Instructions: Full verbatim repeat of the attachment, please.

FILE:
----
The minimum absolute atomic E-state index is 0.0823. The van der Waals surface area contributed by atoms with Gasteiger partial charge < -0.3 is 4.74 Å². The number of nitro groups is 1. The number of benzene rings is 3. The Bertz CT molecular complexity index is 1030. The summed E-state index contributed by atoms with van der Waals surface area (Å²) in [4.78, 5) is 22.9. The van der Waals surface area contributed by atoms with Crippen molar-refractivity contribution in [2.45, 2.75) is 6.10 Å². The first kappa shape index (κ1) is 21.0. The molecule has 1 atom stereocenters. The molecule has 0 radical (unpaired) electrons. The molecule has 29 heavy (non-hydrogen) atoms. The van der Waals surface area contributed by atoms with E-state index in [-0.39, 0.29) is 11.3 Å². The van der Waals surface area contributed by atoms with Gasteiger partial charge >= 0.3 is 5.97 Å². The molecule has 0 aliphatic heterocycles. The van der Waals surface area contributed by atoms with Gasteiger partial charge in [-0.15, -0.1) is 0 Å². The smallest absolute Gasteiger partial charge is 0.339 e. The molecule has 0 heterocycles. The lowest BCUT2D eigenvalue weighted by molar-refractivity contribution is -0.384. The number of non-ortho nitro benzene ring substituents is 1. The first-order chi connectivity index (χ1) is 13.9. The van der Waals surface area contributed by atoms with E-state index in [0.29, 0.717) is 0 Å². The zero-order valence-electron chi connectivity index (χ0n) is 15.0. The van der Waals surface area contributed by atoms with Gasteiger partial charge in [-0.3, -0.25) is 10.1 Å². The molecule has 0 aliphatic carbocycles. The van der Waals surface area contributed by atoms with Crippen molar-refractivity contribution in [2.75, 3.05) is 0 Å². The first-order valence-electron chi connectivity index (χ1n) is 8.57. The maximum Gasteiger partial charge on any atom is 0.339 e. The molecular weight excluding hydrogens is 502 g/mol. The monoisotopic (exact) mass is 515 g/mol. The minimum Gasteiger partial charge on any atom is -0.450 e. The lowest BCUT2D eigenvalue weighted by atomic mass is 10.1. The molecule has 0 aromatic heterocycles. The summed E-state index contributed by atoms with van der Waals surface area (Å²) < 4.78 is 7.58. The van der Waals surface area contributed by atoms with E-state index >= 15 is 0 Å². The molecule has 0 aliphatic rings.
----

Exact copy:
The minimum absolute atomic E-state index is 0.0823. The van der Waals surface area contributed by atoms with Gasteiger partial charge < -0.3 is 4.74 Å². The number of nitro groups is 1. The number of benzene rings is 3. The Bertz CT molecular complexity index is 1030. The summed E-state index contributed by atoms with van der Waals surface area (Å²) in [4.78, 5) is 22.9. The van der Waals surface area contributed by atoms with Crippen molar-refractivity contribution in [2.45, 2.75) is 6.10 Å². The first kappa shape index (κ1) is 21.0. The molecule has 1 atom stereocenters. The molecule has 0 radical (unpaired) electrons. The molecule has 29 heavy (non-hydrogen) atoms. The van der Waals surface area contributed by atoms with E-state index in [-0.39, 0.29) is 11.3 Å². The van der Waals surface area contributed by atoms with Gasteiger partial charge >= 0.3 is 5.97 Å². The molecule has 0 aliphatic heterocycles. The van der Waals surface area contributed by atoms with Gasteiger partial charge in [-0.15, -0.1) is 0 Å². The smallest absolute Gasteiger partial charge is 0.339 e. The molecule has 0 heterocycles. The lowest BCUT2D eigenvalue weighted by molar-refractivity contribution is -0.384. The number of non-ortho nitro benzene ring substituents is 1. The first-order chi connectivity index (χ1) is 13.9. The van der Waals surface area contributed by atoms with E-state index in [0.29, 0.717) is 0 Å². The zero-order valence-electron chi connectivity index (χ0n) is 15.0. The van der Waals surface area contributed by atoms with Gasteiger partial charge in [-0.3, -0.25) is 10.1 Å². The molecule has 0 aliphatic carbocycles. The van der Waals surface area contributed by atoms with Crippen molar-refractivity contribution in [2.75, 3.05) is 0 Å². The first-order valence-electron chi connectivity index (χ1n) is 8.57. The maximum Gasteiger partial charge on any atom is 0.339 e. The molecular weight excluding hydrogens is 502 g/mol. The monoisotopic (exact) mass is 515 g/mol. The minimum Gasteiger partial charge on any atom is -0.450 e. The lowest BCUT2D eigenvalue weighted by atomic mass is 10.1. The molecule has 0 aromatic heterocycles. The summed E-state index contributed by atoms with van der Waals surface area (Å²) < 4.78 is 7.58. The van der Waals surface area contributed by atoms with E-state index >= 15 is 0 Å². The molecule has 0 aliphatic rings.